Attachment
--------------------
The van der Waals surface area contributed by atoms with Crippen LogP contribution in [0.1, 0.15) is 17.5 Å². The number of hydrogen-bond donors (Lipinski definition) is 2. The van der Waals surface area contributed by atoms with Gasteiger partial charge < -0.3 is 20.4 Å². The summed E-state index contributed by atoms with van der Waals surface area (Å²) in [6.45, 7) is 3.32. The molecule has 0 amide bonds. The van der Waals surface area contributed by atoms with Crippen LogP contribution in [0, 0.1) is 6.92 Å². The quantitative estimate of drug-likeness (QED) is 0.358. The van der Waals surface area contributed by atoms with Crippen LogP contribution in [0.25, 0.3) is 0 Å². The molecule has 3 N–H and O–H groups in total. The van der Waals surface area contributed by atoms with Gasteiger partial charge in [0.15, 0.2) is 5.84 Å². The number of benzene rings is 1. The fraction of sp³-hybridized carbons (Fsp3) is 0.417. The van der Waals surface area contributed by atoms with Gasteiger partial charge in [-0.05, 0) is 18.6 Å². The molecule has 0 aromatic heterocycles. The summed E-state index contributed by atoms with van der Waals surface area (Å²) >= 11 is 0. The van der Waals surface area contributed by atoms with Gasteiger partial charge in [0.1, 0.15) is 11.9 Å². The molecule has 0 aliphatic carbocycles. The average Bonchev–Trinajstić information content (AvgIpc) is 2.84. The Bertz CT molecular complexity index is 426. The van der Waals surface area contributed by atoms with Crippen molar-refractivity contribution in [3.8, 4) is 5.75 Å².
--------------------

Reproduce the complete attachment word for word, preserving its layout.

The van der Waals surface area contributed by atoms with Crippen LogP contribution in [0.1, 0.15) is 17.5 Å². The number of hydrogen-bond donors (Lipinski definition) is 2. The van der Waals surface area contributed by atoms with Gasteiger partial charge < -0.3 is 20.4 Å². The summed E-state index contributed by atoms with van der Waals surface area (Å²) in [6.45, 7) is 3.32. The molecule has 0 amide bonds. The van der Waals surface area contributed by atoms with Crippen LogP contribution in [0, 0.1) is 6.92 Å². The quantitative estimate of drug-likeness (QED) is 0.358. The van der Waals surface area contributed by atoms with Crippen LogP contribution in [0.25, 0.3) is 0 Å². The molecule has 3 N–H and O–H groups in total. The van der Waals surface area contributed by atoms with Gasteiger partial charge in [0.15, 0.2) is 5.84 Å². The number of benzene rings is 1. The fraction of sp³-hybridized carbons (Fsp3) is 0.417. The van der Waals surface area contributed by atoms with Gasteiger partial charge in [-0.05, 0) is 18.6 Å². The molecule has 0 aromatic heterocycles. The summed E-state index contributed by atoms with van der Waals surface area (Å²) >= 11 is 0. The van der Waals surface area contributed by atoms with Gasteiger partial charge in [0.1, 0.15) is 11.9 Å². The molecule has 0 aliphatic carbocycles. The average Bonchev–Trinajstić information content (AvgIpc) is 2.84. The Bertz CT molecular complexity index is 426. The van der Waals surface area contributed by atoms with Crippen molar-refractivity contribution in [3.8, 4) is 5.75 Å².